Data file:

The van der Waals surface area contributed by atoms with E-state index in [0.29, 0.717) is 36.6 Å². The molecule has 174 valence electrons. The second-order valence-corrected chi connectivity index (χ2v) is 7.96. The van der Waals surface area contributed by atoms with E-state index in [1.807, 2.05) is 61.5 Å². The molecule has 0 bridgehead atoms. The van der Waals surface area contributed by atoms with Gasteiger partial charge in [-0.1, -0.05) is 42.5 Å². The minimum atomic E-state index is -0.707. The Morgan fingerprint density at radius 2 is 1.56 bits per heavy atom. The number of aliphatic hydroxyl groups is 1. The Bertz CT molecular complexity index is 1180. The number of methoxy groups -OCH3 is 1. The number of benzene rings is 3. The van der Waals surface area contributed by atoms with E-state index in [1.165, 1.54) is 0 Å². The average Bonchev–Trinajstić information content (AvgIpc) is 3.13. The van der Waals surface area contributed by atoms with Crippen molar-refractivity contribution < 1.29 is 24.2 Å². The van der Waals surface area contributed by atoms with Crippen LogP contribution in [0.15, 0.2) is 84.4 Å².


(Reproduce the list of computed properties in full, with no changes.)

The van der Waals surface area contributed by atoms with E-state index in [0.29, 0.717) is 36.6 Å². The molecule has 174 valence electrons. The second-order valence-corrected chi connectivity index (χ2v) is 7.96. The van der Waals surface area contributed by atoms with E-state index in [1.807, 2.05) is 61.5 Å². The molecule has 0 bridgehead atoms. The van der Waals surface area contributed by atoms with Gasteiger partial charge in [-0.1, -0.05) is 42.5 Å². The minimum atomic E-state index is -0.707. The Morgan fingerprint density at radius 2 is 1.56 bits per heavy atom. The number of aliphatic hydroxyl groups is 1. The Bertz CT molecular complexity index is 1180. The number of methoxy groups -OCH3 is 1. The number of benzene rings is 3. The van der Waals surface area contributed by atoms with E-state index in [1.165, 1.54) is 0 Å². The average Bonchev–Trinajstić information content (AvgIpc) is 3.13. The van der Waals surface area contributed by atoms with Crippen molar-refractivity contribution < 1.29 is 24.2 Å². The van der Waals surface area contributed by atoms with Crippen LogP contribution in [0.15, 0.2) is 84.4 Å².